there's a book from a guy from PUERTO RICO(RAY RAMIREZ)
    you can find his info in a couple of bass mags(classifieds)
    any recording from a famous guy(bass player of course) from

  10. Not a bass specific book, but a great overview of the salsa style and another great book published by the Sher folks....

    The Salsa Guidebook for Piano and Ensemble
    by: Rebeca Mauleon
  11. JimK


    Dec 12, 1999
    That is a great little book, too.
    I've stole many a-bongo/ago go bell, etc rhythm outta that book in order to come up with various bass figures.
    Mauleon's 100 Montunos For Piano is also cool...more good bass practice(copping what the pianist plays & incorporating it on the bass).
  12. Rodriguez


    Nov 6, 2004
    Endorsing Artist: Aguilar Amplification & LaBella Strings
    any recording from a famous guy(bass player of course) from

    Hey, I did that MA CD!!! That was fun .... 13 years ago! As for Bobby Valentin (one of my heroes) check him out on the "Fania All Stars' Rhythm Machine" on the tunes "En Orbita & Juan Pachanga" also, check out Sal Cuevas on anything he's on.


    P.S. DG, Saw your profile ...... where is Sammy Morales?
  13. Hey Boplicity, where have you lived here in Brasil? in Rio de Janeiro? São Paulo?

    by the way it's música carnavalesca, música popular brasileira and you should also check out some Baião, Xote, Forró, Samba-Canção and one of my favorite type of music, the Choro.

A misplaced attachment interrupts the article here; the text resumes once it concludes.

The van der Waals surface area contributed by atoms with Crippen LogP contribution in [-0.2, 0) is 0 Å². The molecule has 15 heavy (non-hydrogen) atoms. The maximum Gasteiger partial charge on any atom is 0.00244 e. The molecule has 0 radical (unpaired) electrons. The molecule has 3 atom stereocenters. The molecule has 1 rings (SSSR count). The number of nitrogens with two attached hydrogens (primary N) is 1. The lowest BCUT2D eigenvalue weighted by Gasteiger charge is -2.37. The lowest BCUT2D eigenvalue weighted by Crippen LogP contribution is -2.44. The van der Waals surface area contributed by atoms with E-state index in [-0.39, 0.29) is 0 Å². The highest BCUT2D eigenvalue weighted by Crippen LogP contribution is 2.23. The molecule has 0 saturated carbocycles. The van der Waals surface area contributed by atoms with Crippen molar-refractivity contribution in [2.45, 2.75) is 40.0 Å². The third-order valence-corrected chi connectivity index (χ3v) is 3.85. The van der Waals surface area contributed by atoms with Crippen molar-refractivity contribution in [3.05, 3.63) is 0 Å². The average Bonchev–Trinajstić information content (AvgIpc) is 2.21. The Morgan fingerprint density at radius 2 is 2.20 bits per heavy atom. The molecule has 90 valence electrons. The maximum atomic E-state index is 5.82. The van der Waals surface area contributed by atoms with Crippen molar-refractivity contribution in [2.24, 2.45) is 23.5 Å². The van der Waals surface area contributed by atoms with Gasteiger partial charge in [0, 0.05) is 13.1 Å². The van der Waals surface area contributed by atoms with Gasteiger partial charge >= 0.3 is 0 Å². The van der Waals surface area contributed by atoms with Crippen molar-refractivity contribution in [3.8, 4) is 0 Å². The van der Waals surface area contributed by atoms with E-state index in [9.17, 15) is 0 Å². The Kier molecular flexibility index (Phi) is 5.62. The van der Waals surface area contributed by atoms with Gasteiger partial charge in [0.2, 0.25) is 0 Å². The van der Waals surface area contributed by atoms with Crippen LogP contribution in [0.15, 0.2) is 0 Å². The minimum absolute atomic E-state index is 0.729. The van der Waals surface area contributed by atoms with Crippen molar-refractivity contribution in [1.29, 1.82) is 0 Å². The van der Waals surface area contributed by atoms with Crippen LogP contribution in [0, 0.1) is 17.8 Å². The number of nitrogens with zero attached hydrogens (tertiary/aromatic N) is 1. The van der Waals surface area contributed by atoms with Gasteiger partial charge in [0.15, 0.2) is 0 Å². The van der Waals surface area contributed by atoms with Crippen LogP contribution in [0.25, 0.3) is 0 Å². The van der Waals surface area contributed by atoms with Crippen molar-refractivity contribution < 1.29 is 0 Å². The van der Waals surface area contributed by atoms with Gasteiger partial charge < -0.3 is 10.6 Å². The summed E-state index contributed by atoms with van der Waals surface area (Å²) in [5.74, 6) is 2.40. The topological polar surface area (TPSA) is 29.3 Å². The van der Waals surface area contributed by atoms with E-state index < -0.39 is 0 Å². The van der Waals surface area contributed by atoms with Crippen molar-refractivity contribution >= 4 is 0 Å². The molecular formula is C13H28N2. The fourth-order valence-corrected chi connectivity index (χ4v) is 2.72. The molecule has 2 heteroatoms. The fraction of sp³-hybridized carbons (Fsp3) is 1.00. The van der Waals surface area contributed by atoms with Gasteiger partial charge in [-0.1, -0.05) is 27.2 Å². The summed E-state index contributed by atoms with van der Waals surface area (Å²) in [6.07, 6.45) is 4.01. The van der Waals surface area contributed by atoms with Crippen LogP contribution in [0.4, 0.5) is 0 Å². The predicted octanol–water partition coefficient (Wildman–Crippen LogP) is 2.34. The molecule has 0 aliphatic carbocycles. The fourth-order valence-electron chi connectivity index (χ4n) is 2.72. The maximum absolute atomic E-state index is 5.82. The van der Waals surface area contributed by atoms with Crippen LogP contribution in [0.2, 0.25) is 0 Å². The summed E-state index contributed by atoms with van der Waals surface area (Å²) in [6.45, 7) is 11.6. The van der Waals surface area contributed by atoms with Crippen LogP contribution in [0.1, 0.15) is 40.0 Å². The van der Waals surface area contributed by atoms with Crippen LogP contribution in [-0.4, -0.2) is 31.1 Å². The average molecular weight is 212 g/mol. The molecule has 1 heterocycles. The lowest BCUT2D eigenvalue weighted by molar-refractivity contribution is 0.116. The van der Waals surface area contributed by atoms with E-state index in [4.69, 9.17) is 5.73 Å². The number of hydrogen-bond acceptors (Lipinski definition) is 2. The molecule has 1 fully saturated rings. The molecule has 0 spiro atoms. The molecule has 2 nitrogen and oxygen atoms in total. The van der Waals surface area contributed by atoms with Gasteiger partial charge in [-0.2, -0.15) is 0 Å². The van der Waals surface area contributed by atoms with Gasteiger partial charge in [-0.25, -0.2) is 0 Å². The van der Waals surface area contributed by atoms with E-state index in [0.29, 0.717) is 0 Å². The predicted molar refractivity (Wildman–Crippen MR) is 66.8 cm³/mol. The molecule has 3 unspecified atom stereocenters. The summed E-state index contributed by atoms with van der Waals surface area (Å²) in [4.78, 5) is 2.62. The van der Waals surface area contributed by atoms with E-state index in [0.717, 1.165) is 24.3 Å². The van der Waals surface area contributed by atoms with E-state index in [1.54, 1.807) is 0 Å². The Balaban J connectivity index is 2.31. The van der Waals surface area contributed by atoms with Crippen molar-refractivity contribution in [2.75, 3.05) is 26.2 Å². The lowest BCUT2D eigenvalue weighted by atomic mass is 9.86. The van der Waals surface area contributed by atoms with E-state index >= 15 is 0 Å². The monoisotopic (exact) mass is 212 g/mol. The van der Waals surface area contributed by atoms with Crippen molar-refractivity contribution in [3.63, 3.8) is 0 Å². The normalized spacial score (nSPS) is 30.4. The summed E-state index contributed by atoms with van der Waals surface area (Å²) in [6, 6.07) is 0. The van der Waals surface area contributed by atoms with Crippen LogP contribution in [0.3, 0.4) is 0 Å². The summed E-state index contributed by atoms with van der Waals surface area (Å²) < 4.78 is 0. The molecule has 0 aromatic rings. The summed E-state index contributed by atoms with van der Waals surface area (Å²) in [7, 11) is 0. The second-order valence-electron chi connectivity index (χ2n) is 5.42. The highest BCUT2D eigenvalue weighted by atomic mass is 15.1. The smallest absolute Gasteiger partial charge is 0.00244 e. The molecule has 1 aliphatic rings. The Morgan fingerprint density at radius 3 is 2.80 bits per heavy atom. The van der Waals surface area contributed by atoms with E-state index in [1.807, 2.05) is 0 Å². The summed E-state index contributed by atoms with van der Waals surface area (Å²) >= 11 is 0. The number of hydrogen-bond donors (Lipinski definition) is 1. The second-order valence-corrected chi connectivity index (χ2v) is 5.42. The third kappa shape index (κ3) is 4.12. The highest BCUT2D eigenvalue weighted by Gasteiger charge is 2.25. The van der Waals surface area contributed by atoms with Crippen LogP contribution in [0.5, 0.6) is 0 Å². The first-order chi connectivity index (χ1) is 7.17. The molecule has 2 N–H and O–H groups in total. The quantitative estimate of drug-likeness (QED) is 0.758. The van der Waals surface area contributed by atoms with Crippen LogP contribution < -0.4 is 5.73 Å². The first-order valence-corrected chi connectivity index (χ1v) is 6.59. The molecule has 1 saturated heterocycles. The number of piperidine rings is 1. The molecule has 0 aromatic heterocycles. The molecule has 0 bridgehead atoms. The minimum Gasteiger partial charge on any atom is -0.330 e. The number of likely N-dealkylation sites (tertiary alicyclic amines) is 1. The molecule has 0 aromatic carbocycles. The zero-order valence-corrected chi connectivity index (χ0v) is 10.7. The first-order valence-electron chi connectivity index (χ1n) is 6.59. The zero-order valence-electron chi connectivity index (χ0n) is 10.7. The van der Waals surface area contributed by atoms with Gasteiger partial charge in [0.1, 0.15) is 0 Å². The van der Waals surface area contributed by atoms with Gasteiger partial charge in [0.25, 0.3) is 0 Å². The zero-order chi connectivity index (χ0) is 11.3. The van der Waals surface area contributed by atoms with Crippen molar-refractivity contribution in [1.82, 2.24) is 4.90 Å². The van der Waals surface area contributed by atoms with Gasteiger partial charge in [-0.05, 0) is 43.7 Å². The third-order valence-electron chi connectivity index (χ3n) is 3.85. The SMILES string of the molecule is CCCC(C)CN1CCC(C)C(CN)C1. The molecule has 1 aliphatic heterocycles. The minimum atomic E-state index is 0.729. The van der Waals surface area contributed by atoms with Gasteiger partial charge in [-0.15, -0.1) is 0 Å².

if anybody wants to know more about the favelas and the way poor pleople are treated down here you should watch "Cidade de Deus". It's the best movie about that IMHO.

    :hyper: cool to see people getting interested in the music from my country :hyper:

  14. Boplicity

    Boplicity Supporting Member

    I lived in Sao Paulo between the Avenida Nove de Julho and, dang, I forget, but we were near Shopping Center Iguatemi. We were very near Jardim Europa, but I recall we were in Jardim Paulista.

    I loved the music of Brazil (Brasil.) Still do. The movement of musica popular brasileiro was just getting momentum when we lived there. As I recall it was quite controversial and was linked with a political movement. I found the music innovative and exciting.
  15. was that during the years of the military government?